@JERRLIFE

Why I Started Wearing Sneakers


Confession: for a long time I had an aversion to sporty shoes. Running shoes, walking shoes, sneakers, and watchumacallits were not acceptable forms of footwear.

I have two theories. One, I feel like I am an innately sloppy person and dressing casual sends me to Hotmessville and I'm just not ready to reside next to last night's drunks. I could do better I thought. I'm already innately allergic to dress shirts - that's not a hyperbole, they make me physically itch - and balance is something I strive (sometimes subconsciously) for in every aspect of life that a sneaker/t-shirt combo just isn't representative of me. Dress shoes ftw.

My second theory is I associate athletic wear with a lot of negative memories from years of mandatory gym class. It reminds me of things like: this one pair of sneakers whose soles had separated and would flop open every time I took a step and resembled a mouth; or being the only person who failed the arm lift test cuz I couldn't do any at all; or being hit in the face with a ball while everyone laughed. Gym class was rough and I want to leave it behind. Footwear included.

Or it could be both.

What I'm trying to say is I'm just not a sneaker person. I didn't see myself belonging in any of the tribes of people associated with it. Come along, fashion: Alexander Wang, whose design philosophy is partially reappropriating athletic wear as cool streetwear. And then Phoebe Philo who started an internal conflict in me about sneakers that sounds something like, 'I like her brand of cool... and if I wore sneakers then...no, what if someone challenges me to a race? Yes, that could definitely happen. But eventually I came around to the idea that I could belong to this burgeoning brand of cool despite the price of entry being more decorative and less functional (ideally, my choice of clothing is both because balance remember?). Maybe I could start running? Yeah, right.

Also I have a bum knee and bad back that were getting worse. I was willing to try anything. Even sneakers.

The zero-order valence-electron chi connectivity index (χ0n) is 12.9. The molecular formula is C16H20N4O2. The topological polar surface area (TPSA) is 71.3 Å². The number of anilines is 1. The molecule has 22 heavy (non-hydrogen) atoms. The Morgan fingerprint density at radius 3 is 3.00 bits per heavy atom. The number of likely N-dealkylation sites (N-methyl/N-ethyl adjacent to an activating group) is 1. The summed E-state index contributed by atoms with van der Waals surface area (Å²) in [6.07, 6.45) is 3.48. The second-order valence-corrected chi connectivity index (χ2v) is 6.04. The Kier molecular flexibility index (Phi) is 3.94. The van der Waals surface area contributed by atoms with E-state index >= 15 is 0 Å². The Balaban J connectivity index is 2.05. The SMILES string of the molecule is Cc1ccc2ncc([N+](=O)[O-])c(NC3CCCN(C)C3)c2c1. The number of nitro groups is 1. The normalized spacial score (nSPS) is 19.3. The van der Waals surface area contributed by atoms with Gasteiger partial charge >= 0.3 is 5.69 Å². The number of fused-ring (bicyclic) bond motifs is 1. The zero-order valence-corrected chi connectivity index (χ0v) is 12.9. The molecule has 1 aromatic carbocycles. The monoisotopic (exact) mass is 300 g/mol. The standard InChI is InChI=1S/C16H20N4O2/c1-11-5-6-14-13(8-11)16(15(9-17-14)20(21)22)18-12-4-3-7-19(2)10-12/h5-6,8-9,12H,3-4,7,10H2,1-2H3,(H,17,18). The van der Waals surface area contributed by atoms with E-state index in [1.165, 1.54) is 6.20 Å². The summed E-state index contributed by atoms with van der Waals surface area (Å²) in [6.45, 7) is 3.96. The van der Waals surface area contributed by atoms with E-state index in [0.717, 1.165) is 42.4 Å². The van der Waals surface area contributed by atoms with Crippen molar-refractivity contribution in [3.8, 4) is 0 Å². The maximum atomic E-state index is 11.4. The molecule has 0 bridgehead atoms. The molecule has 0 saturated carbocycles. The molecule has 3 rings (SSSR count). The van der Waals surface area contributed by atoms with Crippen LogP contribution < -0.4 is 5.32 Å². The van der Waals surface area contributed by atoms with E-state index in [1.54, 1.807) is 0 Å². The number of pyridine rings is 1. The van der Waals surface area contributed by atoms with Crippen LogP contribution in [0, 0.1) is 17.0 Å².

So last fall I went to an unfamiliar store called Foot Locker. Or was it Champs? Either way, I asked for their comfiest shoes and the guy immediately chose the Asics Nimbus. They were ugly to me but not any uglier than the rest that covered the walls for full price. They were discounted heavily and available in my size left, so why not? My immediate reaction from wearing was 'my god, is this heaven because I'm walking on clouds.' I purchased them immediately. However,  I was still ugly.

(Side note: I've tried on many sneakers since then and nothing's come close to the Nimbus's comfort. Those gel insoles make a significant difference)

So the search continued.

Fast forward to now and somehow, I have another pair of Asics, an Air Max, Air Force 1s, and Raf Simons X Adidas. Like, wuuuut? That is a lot of shoes for anyone but especially for me. Yeah, I will spend a respectable amount of money on apparel but shoes? No. I get it, and you should too, that shoes really makes - or breaks - an outfit (same with bags! Cheap bags have noticeably poor finishes).   A cheap shirt/expensive shoe can look rich but the reverse? Not so much.

But I digress.

The thing is, it's hard for me to justify paying the same amount of money for shoes which covers 10% of my body versus a shirt, which covers 30% of your body - approximately - despite knowing better.

What I'm trying to say is it's significant I've converted to sneakers. It's like if I didn't opt for a dark palette (read: black) or not eat vegetables. These are established codes of my identity and it's disorienting for people who know me to suddenly see me wearing sneakers.. Maybe I just want to feel easier or maybe it's still the same thing style done differently. Or maybe sneakers are just part of growing up.

Let's hope sweatpants are not next.

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